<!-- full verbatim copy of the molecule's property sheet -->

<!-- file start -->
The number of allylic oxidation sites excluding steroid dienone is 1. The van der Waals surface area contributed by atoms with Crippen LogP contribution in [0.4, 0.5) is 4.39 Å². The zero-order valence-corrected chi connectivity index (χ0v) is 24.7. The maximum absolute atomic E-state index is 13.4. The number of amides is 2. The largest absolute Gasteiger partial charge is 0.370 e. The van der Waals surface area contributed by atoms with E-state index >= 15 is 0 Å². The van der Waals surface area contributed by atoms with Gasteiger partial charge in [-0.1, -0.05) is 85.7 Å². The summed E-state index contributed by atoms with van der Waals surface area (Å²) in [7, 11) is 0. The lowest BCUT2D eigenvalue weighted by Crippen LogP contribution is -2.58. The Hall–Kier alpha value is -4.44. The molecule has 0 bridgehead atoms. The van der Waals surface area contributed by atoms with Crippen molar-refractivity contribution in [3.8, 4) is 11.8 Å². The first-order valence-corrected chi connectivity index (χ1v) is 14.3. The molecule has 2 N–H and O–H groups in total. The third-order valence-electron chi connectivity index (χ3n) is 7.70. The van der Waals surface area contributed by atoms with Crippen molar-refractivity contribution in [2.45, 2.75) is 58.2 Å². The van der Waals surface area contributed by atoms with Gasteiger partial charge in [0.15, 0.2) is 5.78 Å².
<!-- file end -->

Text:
The number of allylic oxidation sites excluding steroid dienone is 1. The van der Waals surface area contributed by atoms with Crippen LogP contribution in [0.4, 0.5) is 4.39 Å². The zero-order valence-corrected chi connectivity index (χ0v) is 24.7. The maximum absolute atomic E-state index is 13.4. The number of amides is 2. The largest absolute Gasteiger partial charge is 0.370 e. The van der Waals surface area contributed by atoms with E-state index >= 15 is 0 Å². The van der Waals surface area contributed by atoms with Gasteiger partial charge in [-0.1, -0.05) is 85.7 Å². The summed E-state index contributed by atoms with van der Waals surface area (Å²) in [7, 11) is 0. The lowest BCUT2D eigenvalue weighted by Crippen LogP contribution is -2.58. The Hall–Kier alpha value is -4.44. The molecule has 0 bridgehead atoms. The van der Waals surface area contributed by atoms with Crippen molar-refractivity contribution in [3.8, 4) is 11.8 Å². The first-order valence-corrected chi connectivity index (χ1v) is 14.3. The molecule has 2 N–H and O–H groups in total. The third-order valence-electron chi connectivity index (χ3n) is 7.70. The van der Waals surface area contributed by atoms with Crippen molar-refractivity contribution in [2.45, 2.75) is 58.2 Å². The van der Waals surface area contributed by atoms with Gasteiger partial charge in [0.15, 0.2) is 5.78 Å².